SMICK.NET | Website of Mike Smick Graphics and Web Developer

New Obsession – The 1904 Worlds Fair

My wife is from Japan. So it makes absolutely no sense that she would fall in love with the World’s Fair. But she did. And then she got me obsessed with it.

worlds-fair-daily-programFor years now, I’ve loved the artwork of past eras. Bioshock was such a great game for me because it took a past era and built a world around the design that I could explore.  When these Worlds Fair books started showing up around the house from the library, I began looking at them.

I don’t have this sense of pride in my town necessarily for making the World’s Fair happen. I have a pride for humanity, in what they can build in a short amount of time.  And there’s also a sadness, because so much of the amazing palaces that once stood just a short car ride from me, were torn down, burned up or simply couldn’t withstand time and environment.

This new obsession combines a strong curiosity on the innovation of the time period, the design, the audacity of it all. I’m not sure many people were ever big thinkers, but when I look at the old photos, I think, would we ever be able to do something like that again? Does anyone get to think so big anymore?

I’ve got more to write here about it, but I’d like to point out a few interesting things.

October 30, 2013 at 11:21 am | inspiration, interesting, Japan, photography | No comment

Summer 2012 tapers off

Summer is nearing an end once again. The weather has gone from absolutely terrible, to extremely  pleasant in a very short time (where I live at least). I don’t like the smells of fall because they always remind me of the dread of winter. But this one is tapering off nice and slowly.

We went to japan for a few weeks. It was a good time as always. Due to the hot summer, the rice harvest began a little early and I was able to help out. Andrew got to see his Great Grandparents and hang with them a few times. We went on overnights and day trips to hotels, the ocean, theme parks and more.

This was the first time I brought my bike with me to ride and the first time I was able to ride and meet new friends on my own. My friends Norio and Hiroshi picked me up several times to take me riding. We rode with some great flatland riders.

September 22, 2012 at 6:57 am | family, Japan | No comment

Darth Vader – straight out of Medieval Japan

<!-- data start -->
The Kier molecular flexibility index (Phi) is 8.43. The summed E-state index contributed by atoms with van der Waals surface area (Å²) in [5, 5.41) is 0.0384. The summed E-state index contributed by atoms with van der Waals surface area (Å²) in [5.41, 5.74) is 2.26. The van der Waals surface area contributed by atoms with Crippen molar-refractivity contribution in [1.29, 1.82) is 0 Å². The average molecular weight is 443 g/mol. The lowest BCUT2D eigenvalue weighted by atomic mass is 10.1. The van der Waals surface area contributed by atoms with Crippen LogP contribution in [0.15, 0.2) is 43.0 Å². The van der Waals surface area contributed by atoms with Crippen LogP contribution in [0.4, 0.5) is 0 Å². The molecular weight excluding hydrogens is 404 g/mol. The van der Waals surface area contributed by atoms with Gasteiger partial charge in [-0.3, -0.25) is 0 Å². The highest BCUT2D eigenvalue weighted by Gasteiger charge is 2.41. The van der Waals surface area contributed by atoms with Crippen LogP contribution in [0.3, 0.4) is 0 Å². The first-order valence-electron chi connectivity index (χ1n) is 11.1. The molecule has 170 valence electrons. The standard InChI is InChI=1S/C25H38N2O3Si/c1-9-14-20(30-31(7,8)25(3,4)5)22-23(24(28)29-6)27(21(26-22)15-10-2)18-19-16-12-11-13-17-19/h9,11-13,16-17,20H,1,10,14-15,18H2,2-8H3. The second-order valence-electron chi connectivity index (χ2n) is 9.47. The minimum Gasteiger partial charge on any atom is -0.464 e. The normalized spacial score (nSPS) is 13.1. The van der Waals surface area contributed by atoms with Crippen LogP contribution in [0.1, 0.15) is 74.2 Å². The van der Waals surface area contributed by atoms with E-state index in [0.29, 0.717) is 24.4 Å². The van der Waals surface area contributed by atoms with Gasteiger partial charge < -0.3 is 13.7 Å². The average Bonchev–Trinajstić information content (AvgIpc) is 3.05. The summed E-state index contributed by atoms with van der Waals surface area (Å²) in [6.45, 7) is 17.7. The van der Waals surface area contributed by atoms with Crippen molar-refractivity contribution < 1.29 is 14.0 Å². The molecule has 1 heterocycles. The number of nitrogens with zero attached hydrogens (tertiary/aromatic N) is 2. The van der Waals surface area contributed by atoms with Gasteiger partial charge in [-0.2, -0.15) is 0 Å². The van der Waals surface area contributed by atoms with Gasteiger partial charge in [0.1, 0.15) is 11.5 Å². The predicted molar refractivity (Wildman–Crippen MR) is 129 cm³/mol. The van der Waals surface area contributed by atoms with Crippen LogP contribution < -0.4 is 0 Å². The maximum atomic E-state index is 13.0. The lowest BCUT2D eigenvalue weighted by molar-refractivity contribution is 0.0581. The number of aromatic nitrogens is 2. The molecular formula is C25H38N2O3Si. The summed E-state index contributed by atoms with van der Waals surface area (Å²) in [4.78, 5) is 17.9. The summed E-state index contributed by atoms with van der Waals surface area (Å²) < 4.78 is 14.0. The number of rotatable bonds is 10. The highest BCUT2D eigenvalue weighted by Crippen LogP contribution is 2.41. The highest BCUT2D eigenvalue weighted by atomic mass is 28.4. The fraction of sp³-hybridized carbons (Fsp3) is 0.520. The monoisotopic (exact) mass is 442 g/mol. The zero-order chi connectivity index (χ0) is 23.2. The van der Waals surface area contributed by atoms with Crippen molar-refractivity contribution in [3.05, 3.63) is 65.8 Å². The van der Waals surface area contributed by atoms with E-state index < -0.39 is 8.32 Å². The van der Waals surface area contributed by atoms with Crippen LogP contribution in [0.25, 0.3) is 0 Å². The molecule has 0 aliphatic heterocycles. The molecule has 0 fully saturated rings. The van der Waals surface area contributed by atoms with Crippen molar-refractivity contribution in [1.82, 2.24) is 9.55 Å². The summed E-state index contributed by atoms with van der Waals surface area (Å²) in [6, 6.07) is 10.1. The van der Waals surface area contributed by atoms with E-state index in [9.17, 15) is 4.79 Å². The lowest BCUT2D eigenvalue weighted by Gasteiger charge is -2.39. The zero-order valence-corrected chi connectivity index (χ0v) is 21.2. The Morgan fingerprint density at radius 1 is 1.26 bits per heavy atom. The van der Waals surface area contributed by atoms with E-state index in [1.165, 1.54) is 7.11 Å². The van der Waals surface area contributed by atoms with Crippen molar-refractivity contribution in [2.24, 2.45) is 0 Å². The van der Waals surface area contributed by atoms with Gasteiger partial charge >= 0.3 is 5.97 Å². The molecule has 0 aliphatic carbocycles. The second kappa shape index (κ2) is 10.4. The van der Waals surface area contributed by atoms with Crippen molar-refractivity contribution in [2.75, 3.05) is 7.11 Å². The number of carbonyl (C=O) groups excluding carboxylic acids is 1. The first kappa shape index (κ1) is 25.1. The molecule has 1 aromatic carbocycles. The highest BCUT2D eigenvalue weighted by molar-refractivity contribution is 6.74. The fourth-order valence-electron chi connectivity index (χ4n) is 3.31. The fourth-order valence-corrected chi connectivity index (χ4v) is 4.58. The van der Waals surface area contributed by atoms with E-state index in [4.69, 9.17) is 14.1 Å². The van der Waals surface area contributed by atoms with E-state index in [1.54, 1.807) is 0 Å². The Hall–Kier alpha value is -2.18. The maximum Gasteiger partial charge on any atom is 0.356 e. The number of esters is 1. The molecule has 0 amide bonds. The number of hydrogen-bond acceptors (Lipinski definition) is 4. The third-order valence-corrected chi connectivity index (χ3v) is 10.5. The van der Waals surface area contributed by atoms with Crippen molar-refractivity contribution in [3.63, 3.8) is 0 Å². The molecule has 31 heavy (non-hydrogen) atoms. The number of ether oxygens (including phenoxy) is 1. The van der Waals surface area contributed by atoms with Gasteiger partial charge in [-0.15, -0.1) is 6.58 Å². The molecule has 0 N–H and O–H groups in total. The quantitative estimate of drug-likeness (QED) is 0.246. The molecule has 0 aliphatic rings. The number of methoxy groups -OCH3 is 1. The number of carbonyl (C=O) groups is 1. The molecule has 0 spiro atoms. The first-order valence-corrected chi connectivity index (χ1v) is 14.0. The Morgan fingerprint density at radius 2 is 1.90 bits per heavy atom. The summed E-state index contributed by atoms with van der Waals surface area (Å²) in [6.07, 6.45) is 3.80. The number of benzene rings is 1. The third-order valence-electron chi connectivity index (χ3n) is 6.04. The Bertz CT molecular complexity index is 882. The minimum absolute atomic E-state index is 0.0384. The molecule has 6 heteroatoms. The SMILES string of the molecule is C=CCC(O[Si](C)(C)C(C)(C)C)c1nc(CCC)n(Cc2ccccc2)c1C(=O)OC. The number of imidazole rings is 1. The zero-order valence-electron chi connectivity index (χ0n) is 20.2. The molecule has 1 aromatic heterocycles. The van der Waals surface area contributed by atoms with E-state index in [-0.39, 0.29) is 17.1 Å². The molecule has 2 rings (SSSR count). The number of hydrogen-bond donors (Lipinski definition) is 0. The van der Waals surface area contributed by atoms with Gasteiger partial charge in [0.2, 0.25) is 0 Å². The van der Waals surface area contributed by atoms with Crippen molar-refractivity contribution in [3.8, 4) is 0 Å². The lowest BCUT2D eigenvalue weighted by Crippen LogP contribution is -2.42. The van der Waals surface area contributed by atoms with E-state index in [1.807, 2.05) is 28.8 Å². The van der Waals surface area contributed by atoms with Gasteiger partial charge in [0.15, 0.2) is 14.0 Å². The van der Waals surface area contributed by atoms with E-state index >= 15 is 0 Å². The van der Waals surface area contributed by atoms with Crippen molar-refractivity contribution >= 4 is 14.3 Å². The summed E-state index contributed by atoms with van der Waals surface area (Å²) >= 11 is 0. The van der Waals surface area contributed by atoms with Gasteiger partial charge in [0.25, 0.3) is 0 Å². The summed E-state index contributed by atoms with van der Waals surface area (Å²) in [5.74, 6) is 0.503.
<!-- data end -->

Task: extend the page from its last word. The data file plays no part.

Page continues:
Have to thank my wife for this find.

A one-of-a-kind synthesis of awesome you always knew would work. The Darth Vader Samurai armor (yoroi) and helmet (kabuto). Too bad there’s only one of these in the whole worl….Wait did I say rare? I mean on the shelves at Toys R Us in Japan. Far from lifesize, looks to be about 8 inches tall. But this kit would look pretty good on the shelf. Right next to your Freddy Krueger Conquistador!

March 23, 2011 at 12:15 am | interesting, Japan | 1 comment

Japanese movies on NBC’s Hulu

Hulu is pretty cool.  TV and movies on the Internet done fairly well.  I have spent several hours watching episodes of an old favorite, Quantum Leap. Commercials are annoying, repetitive and ineffective, but thankfully less of them are on Hulu per show than broadcast TV.  I wanted to share a few links to Japanese movies on there. Hopefully they stay a while so this post is relevant over a few months. Some shows and episodes are pulled quickly due to copyright or strategy of some kind.

Ashura – A demon hunter searches for a mysterious young woman with magical powers
When the Last Sword is Drawn – a poor swordsman joins an elite band of samurai warriors
Kokoyakyu – High School Baseball Documentary – A national obsession
Pray For Death – Best title ever, terrible movie, Japanese immigrant bullied by gangsters is forced to reveal he is in fact a ninja. (obvious)
Nanking – Feature film about the Japanese invasion of Nanking, China, in the early days of World War II. Interesting story-telling convention.

And finally to round it out, a older SNL skit and a newer SNL Digital Short.  I’m not sure which one induces more cringes.

October 15, 2009 at 2:15 am | Japan, media | 1 comment

Had a great time at the 2009 Kansas City Japan Festival